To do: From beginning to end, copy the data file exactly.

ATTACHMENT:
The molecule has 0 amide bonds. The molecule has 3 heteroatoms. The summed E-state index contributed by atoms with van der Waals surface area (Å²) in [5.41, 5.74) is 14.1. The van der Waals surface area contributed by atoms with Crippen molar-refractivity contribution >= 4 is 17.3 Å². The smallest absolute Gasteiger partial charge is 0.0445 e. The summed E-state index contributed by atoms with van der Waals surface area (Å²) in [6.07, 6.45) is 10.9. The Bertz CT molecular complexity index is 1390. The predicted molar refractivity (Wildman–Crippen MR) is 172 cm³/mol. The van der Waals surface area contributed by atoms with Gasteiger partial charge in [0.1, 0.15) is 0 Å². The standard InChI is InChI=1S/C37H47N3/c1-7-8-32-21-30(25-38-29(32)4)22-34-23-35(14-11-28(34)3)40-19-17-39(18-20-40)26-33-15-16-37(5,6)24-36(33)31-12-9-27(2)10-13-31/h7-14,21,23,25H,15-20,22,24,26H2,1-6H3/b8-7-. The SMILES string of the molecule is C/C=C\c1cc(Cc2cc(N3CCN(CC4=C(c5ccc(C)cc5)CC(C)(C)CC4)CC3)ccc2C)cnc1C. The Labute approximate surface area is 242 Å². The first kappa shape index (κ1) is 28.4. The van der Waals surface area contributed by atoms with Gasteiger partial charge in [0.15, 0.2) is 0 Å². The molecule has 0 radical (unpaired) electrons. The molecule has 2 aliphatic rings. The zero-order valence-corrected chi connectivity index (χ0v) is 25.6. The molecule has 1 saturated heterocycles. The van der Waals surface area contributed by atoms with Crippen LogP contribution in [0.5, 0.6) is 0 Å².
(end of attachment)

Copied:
The molecule has 0 amide bonds. The molecule has 3 heteroatoms. The summed E-state index contributed by atoms with van der Waals surface area (Å²) in [5.41, 5.74) is 14.1. The van der Waals surface area contributed by atoms with Crippen molar-refractivity contribution >= 4 is 17.3 Å². The smallest absolute Gasteiger partial charge is 0.0445 e. The summed E-state index contributed by atoms with van der Waals surface area (Å²) in [6.07, 6.45) is 10.9. The Bertz CT molecular complexity index is 1390. The predicted molar refractivity (Wildman–Crippen MR) is 172 cm³/mol. The van der Waals surface area contributed by atoms with Gasteiger partial charge in [0.1, 0.15) is 0 Å². The standard InChI is InChI=1S/C37H47N3/c1-7-8-32-21-30(25-38-29(32)4)22-34-23-35(14-11-28(34)3)40-19-17-39(18-20-40)26-33-15-16-37(5,6)24-36(33)31-12-9-27(2)10-13-31/h7-14,21,23,25H,15-20,22,24,26H2,1-6H3/b8-7-. The SMILES string of the molecule is C/C=C\c1cc(Cc2cc(N3CCN(CC4=C(c5ccc(C)cc5)CC(C)(C)CC4)CC3)ccc2C)cnc1C. The Labute approximate surface area is 242 Å². The first kappa shape index (κ1) is 28.4. The van der Waals surface area contributed by atoms with Gasteiger partial charge in [0.15, 0.2) is 0 Å². The molecule has 0 radical (unpaired) electrons. The molecule has 2 aliphatic rings. The zero-order valence-corrected chi connectivity index (χ0v) is 25.6. The molecule has 1 saturated heterocycles. The van der Waals surface area contributed by atoms with Crippen LogP contribution in [0.5, 0.6) is 0 Å².